The United States Court of Appeals for the Eighth Circuit issued an opinion in Saxton v. FHFA (No. 17-1727, Aug. 23, 2018). The Eighth Circuit joins the Fifth, Sixth, Seventh and D.C. Circuits in rejecting the arguments of Fannie and Freddie shareholders that the Federal Housing Finance Agency exceeded its authority as conservator of Fannie Mae and Freddie Mac and acted arbitrarily and capriciously. The Court provides the following overview:
The financial crisis of 2008 prompted Congress to take several actions to fend off economic disaster. One of those measures propped up Fannie Mae and Freddie Mac. Fannie and Freddie, which were founded by Congress back in 1938 and 1970, buy home mortgages from lenders, thereby freeing lenders to make more loans. See generally 12 U.S.C. § 4501. Although established by Congress, Fannie and Freddie operate like private companies: they have shareholders, boards of directors, and executives appointed by those boards. But Fannie and Freddie also have something most private businesses do not: the backing of the United States Treasury.
In 2008, with the mortgage meltdown at full tilt, Congress enacted the Housing and Economic Recovery Act (HERA or the Act). HERA created the Federal Housing Finance Agency (FHFA), and gave it the power to appoint itself either conservator or receiver of Fannie or Freddie should either company become critically undercapitalized. 12 U.S.C. § 4617(a)(2), (4). The Act includes a provision limiting judicial review: “Except as provided in this section or at the request of the Director, no court may take any action to restrain or affect the exercise of powers or functions of the [FHFA] as a conservator or a receiver.” Id. § 4617(f).
Shortly after the Act’s passage, FHFA determined that both Fannie and Freddie were critically undercapitalized and appointed itself conservator. FHFA then entered an agreement with the U.S. Department of the Treasury whereby Treasury would acquire specially-created preferred stock and, in exchange, would make hundreds of billions of dollars in capital available to Fannie and Freddie. The idea was that Fannie and Freddie would exit conservatorship when they reimbursed the Treasury.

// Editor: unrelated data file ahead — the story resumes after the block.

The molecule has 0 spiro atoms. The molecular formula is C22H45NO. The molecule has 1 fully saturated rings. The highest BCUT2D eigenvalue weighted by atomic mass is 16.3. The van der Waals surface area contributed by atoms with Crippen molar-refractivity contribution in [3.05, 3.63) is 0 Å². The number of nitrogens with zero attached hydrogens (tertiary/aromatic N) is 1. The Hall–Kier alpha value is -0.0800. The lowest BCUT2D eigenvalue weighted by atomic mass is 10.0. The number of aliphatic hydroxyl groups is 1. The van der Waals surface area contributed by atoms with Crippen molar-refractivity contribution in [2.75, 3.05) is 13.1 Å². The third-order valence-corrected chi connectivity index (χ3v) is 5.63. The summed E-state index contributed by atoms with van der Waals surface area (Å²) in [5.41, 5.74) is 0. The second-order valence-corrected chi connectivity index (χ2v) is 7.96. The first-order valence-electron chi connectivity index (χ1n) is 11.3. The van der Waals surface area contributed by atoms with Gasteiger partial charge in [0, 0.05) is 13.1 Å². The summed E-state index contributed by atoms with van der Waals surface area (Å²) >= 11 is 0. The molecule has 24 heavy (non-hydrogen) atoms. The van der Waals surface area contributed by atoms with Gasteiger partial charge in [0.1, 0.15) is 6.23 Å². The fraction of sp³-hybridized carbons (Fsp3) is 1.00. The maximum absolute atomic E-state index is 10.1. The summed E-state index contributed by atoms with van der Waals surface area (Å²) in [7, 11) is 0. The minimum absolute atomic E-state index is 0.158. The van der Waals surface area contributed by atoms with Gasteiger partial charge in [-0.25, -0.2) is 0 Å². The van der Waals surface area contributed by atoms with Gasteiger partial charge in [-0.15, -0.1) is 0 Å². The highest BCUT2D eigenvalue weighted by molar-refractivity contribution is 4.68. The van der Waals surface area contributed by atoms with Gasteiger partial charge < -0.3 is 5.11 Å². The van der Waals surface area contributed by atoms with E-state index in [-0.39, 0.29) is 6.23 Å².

But Fannie and Freddie remain under FHFA’s conservatorship today. Since the conservatorship began, FHFA and Treasury have amended their agreement several times. In the most recent amendment, FHFA agreed that, each quarter, Fannie and Freddie would pay to Treasury their entire net worth, minus a small buffer. This so-called “net worth sweep” is the basis of this litigation.
Three owners of Fannie and Freddie common stock sued FHFA and Treasury, claiming they had exceeded their powers under HERA and acted arbitrarily and capriciously by agreeing to the net worth sweep. The shareholders sought only an injunction setting aside the net worth sweep; they dismissed a claim seeking money damages. Relying on the D.C. Circuit’s opinion in Perry Capital LLC v. Mnuchin, 864 F.3d 591 (D.C. Cir. 2017), the district court dismissed the suit.
What amazes me as a longtime watcher of the GSE litigation is how supposedly dispassionate investors lose their heads when it comes to the GSE lawsuits. They cannot seem to fathom that judges will come to a different conclusion regarding HERA’s limitation on judicial review.
While I do not rule out that the Supreme Court could find otherwise, particularly if Judge Kavanaugh is confirmed, it seems like this unbroken string of losses should provide some sort of wake up call for GSE shareholders. But somehow, I doubt that it will.